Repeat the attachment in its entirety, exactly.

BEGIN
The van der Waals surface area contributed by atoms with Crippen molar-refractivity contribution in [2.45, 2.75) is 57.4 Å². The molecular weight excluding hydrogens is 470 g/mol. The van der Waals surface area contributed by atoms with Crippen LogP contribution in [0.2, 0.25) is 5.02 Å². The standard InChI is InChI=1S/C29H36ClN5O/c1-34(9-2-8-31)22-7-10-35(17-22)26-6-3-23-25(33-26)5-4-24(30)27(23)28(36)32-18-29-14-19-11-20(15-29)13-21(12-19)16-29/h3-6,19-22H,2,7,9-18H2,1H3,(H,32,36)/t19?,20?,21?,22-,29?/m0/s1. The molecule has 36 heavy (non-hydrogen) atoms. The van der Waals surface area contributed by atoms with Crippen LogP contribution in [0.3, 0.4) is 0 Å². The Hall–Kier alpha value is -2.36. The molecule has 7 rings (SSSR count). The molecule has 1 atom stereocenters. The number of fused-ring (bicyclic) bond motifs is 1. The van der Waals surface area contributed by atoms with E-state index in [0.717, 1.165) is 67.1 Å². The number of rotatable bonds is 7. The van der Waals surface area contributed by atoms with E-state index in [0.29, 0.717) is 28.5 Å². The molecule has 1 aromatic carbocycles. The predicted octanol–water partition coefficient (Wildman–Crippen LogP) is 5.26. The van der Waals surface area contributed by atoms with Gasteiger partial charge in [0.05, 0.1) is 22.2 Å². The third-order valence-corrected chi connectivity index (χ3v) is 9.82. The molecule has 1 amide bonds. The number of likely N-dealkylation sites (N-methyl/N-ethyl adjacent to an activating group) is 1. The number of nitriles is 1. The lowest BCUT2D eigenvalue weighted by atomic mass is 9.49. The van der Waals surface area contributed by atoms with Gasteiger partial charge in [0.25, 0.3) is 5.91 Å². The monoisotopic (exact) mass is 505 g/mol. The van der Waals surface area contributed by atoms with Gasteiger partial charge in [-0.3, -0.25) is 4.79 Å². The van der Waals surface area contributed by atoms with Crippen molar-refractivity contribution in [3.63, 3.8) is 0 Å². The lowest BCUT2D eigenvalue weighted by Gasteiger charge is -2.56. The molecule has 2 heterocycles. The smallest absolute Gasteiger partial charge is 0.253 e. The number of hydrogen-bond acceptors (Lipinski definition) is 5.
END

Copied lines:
The van der Waals surface area contributed by atoms with Crippen molar-refractivity contribution in [2.45, 2.75) is 57.4 Å². The molecular weight excluding hydrogens is 470 g/mol. The van der Waals surface area contributed by atoms with Crippen LogP contribution in [0.2, 0.25) is 5.02 Å². The standard InChI is InChI=1S/C29H36ClN5O/c1-34(9-2-8-31)22-7-10-35(17-22)26-6-3-23-25(33-26)5-4-24(30)27(23)28(36)32-18-29-14-19-11-20(15-29)13-21(12-19)16-29/h3-6,19-22H,2,7,9-18H2,1H3,(H,32,36)/t19?,20?,21?,22-,29?/m0/s1. The molecule has 36 heavy (non-hydrogen) atoms. The van der Waals surface area contributed by atoms with Crippen LogP contribution in [0.3, 0.4) is 0 Å². The Hall–Kier alpha value is -2.36. The molecule has 7 rings (SSSR count). The molecule has 1 atom stereocenters. The number of fused-ring (bicyclic) bond motifs is 1. The van der Waals surface area contributed by atoms with E-state index in [0.717, 1.165) is 67.1 Å². The number of rotatable bonds is 7. The van der Waals surface area contributed by atoms with E-state index in [0.29, 0.717) is 28.5 Å². The molecule has 1 aromatic carbocycles. The predicted octanol–water partition coefficient (Wildman–Crippen LogP) is 5.26. The van der Waals surface area contributed by atoms with Gasteiger partial charge in [0.05, 0.1) is 22.2 Å². The third-order valence-corrected chi connectivity index (χ3v) is 9.82. The molecule has 1 amide bonds. The number of likely N-dealkylation sites (N-methyl/N-ethyl adjacent to an activating group) is 1. The number of nitriles is 1. The lowest BCUT2D eigenvalue weighted by atomic mass is 9.49. The van der Waals surface area contributed by atoms with Gasteiger partial charge in [0.25, 0.3) is 5.91 Å². The monoisotopic (exact) mass is 505 g/mol. The van der Waals surface area contributed by atoms with Gasteiger partial charge in [-0.3, -0.25) is 4.79 Å². The van der Waals surface area contributed by atoms with Crippen molar-refractivity contribution in [3.63, 3.8) is 0 Å². The lowest BCUT2D eigenvalue weighted by Gasteiger charge is -2.56. The molecule has 2 heterocycles. The smallest absolute Gasteiger partial charge is 0.253 e. The number of hydrogen-bond acceptors (Lipinski definition) is 5.